and it is said that the money used in the pur- 
chase represented the profit on their dealings 
in soldiers' pay certificates which they had 
bought up at a steep rate of discount. How- 
ever that may be, it made Joshua become a 
resident of Brooklyn, for he at once built a 
home for himself on the estate, on Front street, 
and remained identified with the place and its 
interests until his death. He established in it 
a new industry, that of the manufacture of 
cordage and rigging, and laid out extensive 
rope-walks, importing the necessary machinery 
and skilled labor from England. He held 
many public offices, was a State Senator from 
1792 to 1798, Collector of Customs at the Port 
of New York between 1797 and 1801, and a 
member of Congress in 1803-5, and again in 
1825-7. In 1824 he was chosen president of 
the Village of Brooklyn Trustees and seems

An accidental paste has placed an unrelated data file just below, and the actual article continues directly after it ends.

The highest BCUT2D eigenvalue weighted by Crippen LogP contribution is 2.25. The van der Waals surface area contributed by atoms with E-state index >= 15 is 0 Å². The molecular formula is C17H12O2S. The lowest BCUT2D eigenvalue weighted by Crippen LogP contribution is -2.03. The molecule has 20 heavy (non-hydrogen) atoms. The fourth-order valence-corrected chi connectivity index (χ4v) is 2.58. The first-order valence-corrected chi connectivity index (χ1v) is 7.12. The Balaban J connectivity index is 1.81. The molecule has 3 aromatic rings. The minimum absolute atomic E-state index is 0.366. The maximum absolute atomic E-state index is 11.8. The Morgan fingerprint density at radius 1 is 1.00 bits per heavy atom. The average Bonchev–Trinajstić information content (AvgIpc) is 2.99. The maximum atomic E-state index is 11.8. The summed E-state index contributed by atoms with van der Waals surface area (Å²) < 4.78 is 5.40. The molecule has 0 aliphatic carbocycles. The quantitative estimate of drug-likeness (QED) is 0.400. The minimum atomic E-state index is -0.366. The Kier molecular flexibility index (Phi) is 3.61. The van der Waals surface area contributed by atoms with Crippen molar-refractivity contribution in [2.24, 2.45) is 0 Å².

to have been a most active man in the social, 
political, religious and industrial affairs of the 
community. He died in 1835. 

With its possession by the Sands brothers 
the history of the Rapalye property as a single 
factor ceases. While Joshua retained enough 
of the land for a house and an extensive gar- 
den, the brothers had no idea of holding on to 
an estate which they had simply bought for 
speculative purposes. So, in 1788, it was sur- 
veyed, streets laid out, and in conjunction with 
the adjoining Remsen property of Jolin Jack- 
son, buyers were invited for lots in the tract, 
which was boomed as a new village — the "vil- 
lage of Olympia." It was pictured as a village 
of homes with city and country advantages 
combined, and as the lots were cheap they 
readily sold. Some doubt was cast upon the 
legality of the title by which the brothers held 
the property, for Rapalye had carried off all 
the title deeds ; but the Sands brothers deemed 
the voucher of Uncle Sam good enough for 
all practical purposes and most of those with 
whom they had dealings fully agreed with 
them. This opening up of Olympia was the 
beginning of the distribution of many an old 
Kings county estate into building lots — the